On Januray 19th, 2015, the Milwaukee Brewers dealt starting pitcher Yovani Gallardo to the Texas Rangers for three prospects. One of them was infielder Luis Sardinas, who was later dealt to the San Diego Padres. Sardinas was last seen occupying space on their bench. The other two prospects are still in the organization. Let’s see how that deal looks after two years of distance.
The Key Players
Yovani Gallardo was solid during his one full season with the Rangers after the trade with the Milwaukee Brewers. He was allowed to walk after posting a 3.42 ERA in 184 1/3 innings in Texas. Gallardo earned a 13-11 record, and actually made a post-season start. He signed with Baltimore in the off-season where he was mediocre for a year. Then, Gallardo was dealt to Seattle where he’s also been mediocre. He was a solid acquisition for the Rangers and served his purpose as an innings eater for a playoff team.
Luis Sardinas has failed to establish himself at the Major League level and his now on his fourth organization with the Padres. He’s a fringe Major Leaguer at this point in his career.
Corey Knebel was one of the prospects the Milwaukee Brewers acquired for Gallardo. The deal that brought Knebel to Milwaukee was actually the second time he had been dealt in his short career. He was originally drafted by the Tigers, and moved in a deadline deal for Joakim Soria.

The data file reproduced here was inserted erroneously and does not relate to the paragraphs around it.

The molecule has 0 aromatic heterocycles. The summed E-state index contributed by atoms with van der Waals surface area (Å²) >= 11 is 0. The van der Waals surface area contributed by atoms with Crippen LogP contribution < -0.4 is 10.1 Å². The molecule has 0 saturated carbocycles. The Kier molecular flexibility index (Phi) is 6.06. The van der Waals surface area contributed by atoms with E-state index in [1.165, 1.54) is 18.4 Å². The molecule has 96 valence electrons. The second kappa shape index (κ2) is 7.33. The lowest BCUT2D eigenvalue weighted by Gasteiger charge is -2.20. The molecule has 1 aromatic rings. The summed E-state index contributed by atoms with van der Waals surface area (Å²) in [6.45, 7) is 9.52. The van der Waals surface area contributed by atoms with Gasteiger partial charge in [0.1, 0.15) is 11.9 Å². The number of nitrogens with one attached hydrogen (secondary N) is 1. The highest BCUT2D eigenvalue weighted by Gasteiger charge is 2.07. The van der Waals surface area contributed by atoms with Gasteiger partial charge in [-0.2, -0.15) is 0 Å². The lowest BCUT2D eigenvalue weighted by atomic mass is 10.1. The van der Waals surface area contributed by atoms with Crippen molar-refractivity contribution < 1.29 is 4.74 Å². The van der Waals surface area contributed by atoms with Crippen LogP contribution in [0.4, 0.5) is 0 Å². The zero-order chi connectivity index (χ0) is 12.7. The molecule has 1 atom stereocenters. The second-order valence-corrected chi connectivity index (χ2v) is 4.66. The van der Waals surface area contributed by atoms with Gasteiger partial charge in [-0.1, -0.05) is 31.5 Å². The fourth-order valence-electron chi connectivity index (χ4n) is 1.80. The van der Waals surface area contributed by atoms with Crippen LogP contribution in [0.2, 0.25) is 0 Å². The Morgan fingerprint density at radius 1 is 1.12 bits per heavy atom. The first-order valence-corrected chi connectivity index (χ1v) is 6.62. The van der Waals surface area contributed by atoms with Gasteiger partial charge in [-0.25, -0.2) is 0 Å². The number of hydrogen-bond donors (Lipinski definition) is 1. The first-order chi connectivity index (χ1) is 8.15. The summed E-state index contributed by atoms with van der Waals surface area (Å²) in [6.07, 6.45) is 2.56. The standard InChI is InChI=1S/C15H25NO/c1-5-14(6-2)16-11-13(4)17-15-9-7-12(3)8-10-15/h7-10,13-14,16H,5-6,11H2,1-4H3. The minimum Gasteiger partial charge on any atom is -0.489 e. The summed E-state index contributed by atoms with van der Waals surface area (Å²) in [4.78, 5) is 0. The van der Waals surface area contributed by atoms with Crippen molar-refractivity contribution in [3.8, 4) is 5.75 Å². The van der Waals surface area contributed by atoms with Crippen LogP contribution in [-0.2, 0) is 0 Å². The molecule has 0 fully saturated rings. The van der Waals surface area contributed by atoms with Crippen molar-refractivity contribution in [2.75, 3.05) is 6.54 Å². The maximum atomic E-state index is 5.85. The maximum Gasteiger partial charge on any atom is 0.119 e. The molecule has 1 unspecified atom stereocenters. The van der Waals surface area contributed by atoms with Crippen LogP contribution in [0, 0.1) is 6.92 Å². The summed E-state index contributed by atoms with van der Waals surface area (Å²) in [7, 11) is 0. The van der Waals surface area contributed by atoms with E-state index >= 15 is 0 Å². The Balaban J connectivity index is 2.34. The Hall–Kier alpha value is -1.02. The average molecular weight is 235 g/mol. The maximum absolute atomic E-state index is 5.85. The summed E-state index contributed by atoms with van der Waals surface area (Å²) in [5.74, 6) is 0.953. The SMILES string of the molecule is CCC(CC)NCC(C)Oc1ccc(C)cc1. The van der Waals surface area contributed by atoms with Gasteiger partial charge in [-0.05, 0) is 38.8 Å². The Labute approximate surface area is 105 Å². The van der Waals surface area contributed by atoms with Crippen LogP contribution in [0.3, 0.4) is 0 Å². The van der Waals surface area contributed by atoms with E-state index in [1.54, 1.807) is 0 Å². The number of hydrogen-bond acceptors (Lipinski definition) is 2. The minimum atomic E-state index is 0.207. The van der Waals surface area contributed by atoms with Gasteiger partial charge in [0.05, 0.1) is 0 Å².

Knebel spent most of the 2015 season in the Brewers bullpen. He posted a 3.22 ERA with 58 strikeouts and 17 walks in 48 appearances. He would earn the dreaded “Closer of the Future” label after his initial success with the Brewers.
Knebel started 2016 hurt, came back and was rough, and then was sent back to Colorado Springs for a stretch. He dominated the Triple-A level for a few weeks, and eventually returned to Milwaukee and spent the second half working middle relief.
Fast forward to 2017, Corey Knebel currently owns a 0.90 ERA with 33 K’s and only nine walks in 20 innings at the Major League level. He’s shed the “Closer of the Future” label and has assumed the much more desirable “Closer of the foreseeable Future” role. He’s already earned his first save of the season and appears poised to make his first All-Star Game appearance.
Marcos Diplan was the third prospect that came to the Milwaukee Brewers in the Gallardo deal, and he was by far the most unknown. The then 18-year old Diplan had only one season of professional baseball under his belt in the Dominican Summer League.
Diplan is still only in his age-20 season, and he’s climbed up to High-A where he occupies a role in the Carolina Mudcats rotation. He has two pitches that grade out as MLB-quality, his 92-95 MPH fastball and his 80-84 MPH slider. He’s still working on his secondary stuff, and may head to the bullpen before long if he doesn’t succeed as a starter. He owns a 5.86 ERA with 32 strikeouts and 14 walks in 27 2/3 innings so far this season.
All-in-all, the Gallardo deal was one of the rare trades where there can be an argument for both sides. The Rangers got a one-year rental of a quality starting pitcher who helped them get to the post-season. The Brewers found a player who may be one of the best relievers in baseball, and might have another coming soon in Diplan.